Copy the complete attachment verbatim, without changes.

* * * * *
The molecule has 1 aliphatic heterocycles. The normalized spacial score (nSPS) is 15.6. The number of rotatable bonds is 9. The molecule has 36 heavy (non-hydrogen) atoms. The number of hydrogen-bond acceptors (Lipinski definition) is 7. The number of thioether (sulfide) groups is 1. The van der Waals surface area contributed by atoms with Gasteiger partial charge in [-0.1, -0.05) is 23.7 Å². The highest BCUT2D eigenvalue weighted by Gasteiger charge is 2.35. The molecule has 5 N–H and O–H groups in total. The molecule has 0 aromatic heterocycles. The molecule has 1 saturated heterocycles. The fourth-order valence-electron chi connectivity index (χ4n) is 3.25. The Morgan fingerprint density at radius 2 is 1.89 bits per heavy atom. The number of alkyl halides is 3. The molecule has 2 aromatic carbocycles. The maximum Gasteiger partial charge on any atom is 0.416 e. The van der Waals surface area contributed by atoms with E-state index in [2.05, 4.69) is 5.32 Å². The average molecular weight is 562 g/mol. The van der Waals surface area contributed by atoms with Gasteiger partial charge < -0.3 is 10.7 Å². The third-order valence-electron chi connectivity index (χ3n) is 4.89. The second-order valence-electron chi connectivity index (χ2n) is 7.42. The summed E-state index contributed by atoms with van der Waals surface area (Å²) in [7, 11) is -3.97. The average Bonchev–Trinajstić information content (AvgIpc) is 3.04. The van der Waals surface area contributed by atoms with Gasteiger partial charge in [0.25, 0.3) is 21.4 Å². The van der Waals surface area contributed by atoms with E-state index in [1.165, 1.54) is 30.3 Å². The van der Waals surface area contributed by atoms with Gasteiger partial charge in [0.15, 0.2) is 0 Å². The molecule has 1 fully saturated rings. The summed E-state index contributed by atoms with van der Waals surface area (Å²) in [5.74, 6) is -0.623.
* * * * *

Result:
The molecule has 1 aliphatic heterocycles. The normalized spacial score (nSPS) is 15.6. The number of rotatable bonds is 9. The molecule has 36 heavy (non-hydrogen) atoms. The number of hydrogen-bond acceptors (Lipinski definition) is 7. The number of thioether (sulfide) groups is 1. The van der Waals surface area contributed by atoms with Gasteiger partial charge in [-0.1, -0.05) is 23.7 Å². The highest BCUT2D eigenvalue weighted by Gasteiger charge is 2.35. The molecule has 5 N–H and O–H groups in total. The molecule has 0 aromatic heterocycles. The molecule has 1 saturated heterocycles. The fourth-order valence-electron chi connectivity index (χ4n) is 3.25. The Morgan fingerprint density at radius 2 is 1.89 bits per heavy atom. The number of alkyl halides is 3. The molecule has 2 aromatic carbocycles. The maximum Gasteiger partial charge on any atom is 0.416 e. The van der Waals surface area contributed by atoms with E-state index in [2.05, 4.69) is 5.32 Å². The average molecular weight is 562 g/mol. The van der Waals surface area contributed by atoms with Gasteiger partial charge < -0.3 is 10.7 Å². The third-order valence-electron chi connectivity index (χ3n) is 4.89. The second-order valence-electron chi connectivity index (χ2n) is 7.42. The summed E-state index contributed by atoms with van der Waals surface area (Å²) in [7, 11) is -3.97. The average Bonchev–Trinajstić information content (AvgIpc) is 3.04. The van der Waals surface area contributed by atoms with Gasteiger partial charge in [0.25, 0.3) is 21.4 Å². The van der Waals surface area contributed by atoms with E-state index in [1.165, 1.54) is 30.3 Å². The van der Waals surface area contributed by atoms with Gasteiger partial charge in [0.15, 0.2) is 0 Å². The molecule has 1 fully saturated rings. The summed E-state index contributed by atoms with van der Waals surface area (Å²) in [5.74, 6) is -0.623.